18 Once when Jesus was praying in solitude, and the disciples were with him, he asked them, “Who do the crowds say that I am?” 19 They said in reply, “John the Baptist; others, Elijah; still others, ‘One of the ancient prophets has arisen.’” 20 Then he said to them, “But who do you say that I am?” Peter said in reply, “The Christ of God.” 21 He rebuked them and directed them not to tell this to anyone. 22 He said, “The Son of Man must suffer greatly and be rejected by the elders, the chief priests, and the scribes, and be killed and on the third day be raised.” 23 Then he said to all, “If anyone wishes to come after me, he must deny himself and take up his cross daily and follow me. 24 For whoever wishes to save his life will lose it, but whoever loses his life for my sake will save it.” (Luke 9:18-24)
The entire section of Luke’s gospel (9:18-27) consists of a conversation in three parts. The first two parts (vv. 18-20) contain questions about Jesus’ identity: who do the crowds say that I am and then who do you disciples say that I am. The final part of the conversation (vv.23-27) concerns Jesus’ teaching on the meaning of discipleship. All of this has followed Luke’s indirect revelation about Jesus as the one who fulfills the prophetic tradition of Isaiah, Elijah, Elisha, and Moses in the exodus.
After the “Infancy Narratives,” Luke has followed the outline of Mark – until this point. Luke has moved directly from the feeding of the five thousand (Mark 6:30–44) to Peter’s confession (Mark 8:27–30). Various explanations for this omission of Markan material have been suggested (avoiding doublets or omitting accounts of Jesus’ work outside of Galilee), but the omitted material is not sufficiently consistent to confirm any of these conjectures. The effect of the omission is to bring the feeding and Peter’s confession into direct relation to each other—a fact that may prove significant for defining the meaning of the confession “the Messiah of God.” [Culpepper, 199]
There are three other distinctive Lukan modifications of the confession scene. First, Luke has omitted Mark’s designation of the geographical location (Caesarea Philippi) and substitutes instead a designation of the spiritual context of the confession. Rather than locate the confession of Jesus as the Christ at a place named for the Roman emperor and his tetrarch, the confession occurs where Jesus is at prayer to God with his disciples. Prayer is an important theme in Luke because it serves as another way of emphasizing that all Jesus does is a part of God’s redemptive plan (see 3:21; 5:16; 6:12; 11:1; 22:40–41, 44, 46; 23:46). Luke also omits Mark’s reference to being “on the way,” reserving the introduction of the passion motif until after Peter’s confession.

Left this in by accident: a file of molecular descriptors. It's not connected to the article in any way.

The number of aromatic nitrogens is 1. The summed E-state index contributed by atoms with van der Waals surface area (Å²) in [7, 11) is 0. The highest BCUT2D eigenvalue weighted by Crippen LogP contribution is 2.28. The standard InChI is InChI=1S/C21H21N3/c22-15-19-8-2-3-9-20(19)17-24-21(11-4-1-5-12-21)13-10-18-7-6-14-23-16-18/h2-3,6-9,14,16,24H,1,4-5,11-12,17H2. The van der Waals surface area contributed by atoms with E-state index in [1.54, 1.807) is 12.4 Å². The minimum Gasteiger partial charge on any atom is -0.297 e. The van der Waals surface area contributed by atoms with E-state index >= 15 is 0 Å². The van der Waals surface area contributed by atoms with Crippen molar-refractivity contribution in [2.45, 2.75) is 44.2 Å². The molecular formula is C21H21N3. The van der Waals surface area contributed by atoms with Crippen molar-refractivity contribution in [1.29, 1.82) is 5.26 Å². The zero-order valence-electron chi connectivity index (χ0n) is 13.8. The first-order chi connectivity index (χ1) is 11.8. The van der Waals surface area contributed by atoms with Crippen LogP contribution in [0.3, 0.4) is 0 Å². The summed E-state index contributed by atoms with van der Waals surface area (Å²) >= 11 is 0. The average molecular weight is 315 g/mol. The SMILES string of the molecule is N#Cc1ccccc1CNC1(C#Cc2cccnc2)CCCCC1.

Second, Luke changes Mark’s allusion to “people” in Mark 8:27 to “the crowds.” The crowds have been a recurring fixture of Luke’s account of Jesus’ ministry since the end of Luke 4. The crowds press around Jesus. On one occasion Jesus challenged the crowds with the question of John the Baptist’s identity: “What did you go out to the desert to see?” (7:24). The crowds are also mentioned three times in the feeding of the five thousand (9:11, 12, 16), so under Luke’s editing of the material Jesus’ question “Who do the crowds say that I am?” must be understood in direct relation to the previous scene. If the feeding has a revelatory function (at least for Christian readers), have the crowds understood what Jesus has done?
The third Lukan modification that serves an important function in the narrative is the change of “one of the prophets” (Mark 8:28) to “one of the ancient prophets has arisen” (Luke 9:19). The difference between the two phrases is not great, but in Luke the phrase is a verbatim repetition of Luke’s earlier summary of Herod’s words (9:8). By means of this repetition, the confession scene is tied directly to Herod’s question. Peter will give the answer that Herod never finds.